I suppose I’ve just reached a point where things are finally clear to me. I don’t need to feel bad or guilty about anything I’ve done or said. I have never personally attacked anyone without being directly provoked and when I do attack, it’s certainly not out in the open so I can display it to everyone. If someone doesn’t want to associate with me because I’m vocal about my disgust for people who constantly discuss their sex lives out in the open, so be it. I am losing nothing of value from that separation and I do not need to feel remorse about expressing my honest opinion, especially when I had the decency to keep names and specifics out of it. I cannot be responsible for anyone being blind to their own bad behavior or the bad behavior of their loved one. I’m done feeling like I’m in the wrong.
I’m not trying to climb on the highest horse around so I can look down on as many people as possible, I’m just at a new phase in my life. I like to think I evolve more and more each day, and this is just one more tiny piece of my personal evolution. I cannot be held responsibly for the opinions and behaviors of others, even when they are indirectly caused by something I said or wrote. I refuse to bite my tongue out of fear of offending cheaters; I’m entitled to think it’s deplorable to cheat and I’m entitled to express it here, on Twitter, and in other appropriate settings. I cannot censor myself just because a handful of people are going to think I’m being mean.
As long as things are said in the right ways and in the proper settings, there’s no reason for the speaker to feel bad about their statements and opinions. Someone who simply disagrees should have enough maturity within them to say something to you if they feel strongly enough about it. Those who feel guilty and become angry should direct that anger back at themselves, not at the speaker. “Tracy is an attention seeking whore” and “There are way too many cleavage pics on my timeline; tone it down, ladies” are two very different statements. Only one should cause you to feel that twinge of guilt and only one gives a specific person reason to call you out. As long as I keep my statements in blanket form, I have nothing to feel bad about. It’s a shame that certain people disappear, but can it really be called a loss if that makes me down one delusional, lying, selfish friend?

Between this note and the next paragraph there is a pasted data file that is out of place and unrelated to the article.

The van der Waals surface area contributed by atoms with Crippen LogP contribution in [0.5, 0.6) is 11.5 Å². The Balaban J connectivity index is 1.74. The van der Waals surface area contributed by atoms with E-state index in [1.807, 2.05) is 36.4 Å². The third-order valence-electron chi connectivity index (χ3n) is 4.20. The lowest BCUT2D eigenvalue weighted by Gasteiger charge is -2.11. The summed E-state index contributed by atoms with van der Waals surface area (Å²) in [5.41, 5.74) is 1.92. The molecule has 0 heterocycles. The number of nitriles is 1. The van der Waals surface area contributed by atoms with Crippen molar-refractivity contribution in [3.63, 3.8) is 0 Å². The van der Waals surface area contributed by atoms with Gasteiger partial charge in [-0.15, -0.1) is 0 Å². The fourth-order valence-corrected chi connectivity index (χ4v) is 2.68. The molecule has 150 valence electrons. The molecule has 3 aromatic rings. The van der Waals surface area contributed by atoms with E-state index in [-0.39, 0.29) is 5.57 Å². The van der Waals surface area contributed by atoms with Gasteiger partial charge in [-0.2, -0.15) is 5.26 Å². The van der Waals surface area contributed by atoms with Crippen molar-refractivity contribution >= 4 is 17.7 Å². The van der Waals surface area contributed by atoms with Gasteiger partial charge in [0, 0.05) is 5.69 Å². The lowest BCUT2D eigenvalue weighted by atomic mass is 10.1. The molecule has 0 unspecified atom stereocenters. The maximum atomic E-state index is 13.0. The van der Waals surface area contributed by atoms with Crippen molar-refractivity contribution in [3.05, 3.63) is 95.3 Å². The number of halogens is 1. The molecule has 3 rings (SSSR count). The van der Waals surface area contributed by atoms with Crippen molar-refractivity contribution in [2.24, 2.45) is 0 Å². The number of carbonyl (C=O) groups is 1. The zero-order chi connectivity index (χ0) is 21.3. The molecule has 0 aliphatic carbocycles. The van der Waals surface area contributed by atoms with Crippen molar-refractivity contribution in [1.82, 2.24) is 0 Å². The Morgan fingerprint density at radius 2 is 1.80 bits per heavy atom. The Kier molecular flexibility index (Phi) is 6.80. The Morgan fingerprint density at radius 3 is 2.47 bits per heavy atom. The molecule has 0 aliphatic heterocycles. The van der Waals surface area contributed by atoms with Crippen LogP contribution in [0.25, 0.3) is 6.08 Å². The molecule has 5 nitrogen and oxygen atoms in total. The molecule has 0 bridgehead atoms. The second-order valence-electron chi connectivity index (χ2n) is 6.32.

This morning, the news anchors on our local station were talking about a girls high school basketball game. Normally I would have zero interest, but they stated that Bloomington South High School beat Arlington High School by scoring 107 points to their 2 points earned by free throws. Larry Winters, the coach for Bloomington, stated that all nine girls on his team received playing time that night. It would seem that they simply outplayed their opponents. Chris Kaufman, a spokesperson for the Indiana High School Athletic Organization said that this score is not what they would have liked to see, but did admit that there is no “mercy” rule, so Bloomington had no reason to stop playing simply because they had a tremendous lead.
Jake Query, a host for 1260 WNDE, stated that “a 107 – 2 score makes Bloomington South look worse than it does Arlington.” The RTV6 Facebook page is receiving many comments from viewers who were also unhappy with the game’s turnout. Some questioned why there was no mercy shown, some felt that the players should have been pulled, and some thought the winning team should have taken the losing team’s feelings into consideration. Others shared my opinion though, stating that there was nothing wrong here. One Facebook comment stated that “there is no mercy in real life,” so there was no problem with the game being played as it was.
A score of 107 to 2, with the two points not even coming from actual game play, isn’t exactly a common occurrence, but it’s an obvious possibility. I don’t know much about either school so I can’t say if Arlington’s team is solid or not, but I imagine that this game was a result of either Arlington giving up or a result of them simply being outplayed. 109 total points scored seems to be a fair amount for a high school game, it just happened to be mainly on one side of the court. It is definitely an extreme score and I’m sure the defeated team is feeling the after effects. Likewise, I imagine the winning team feels a bit of guilt or remorse for basically wiping the floor with their opponents. But was it wrong?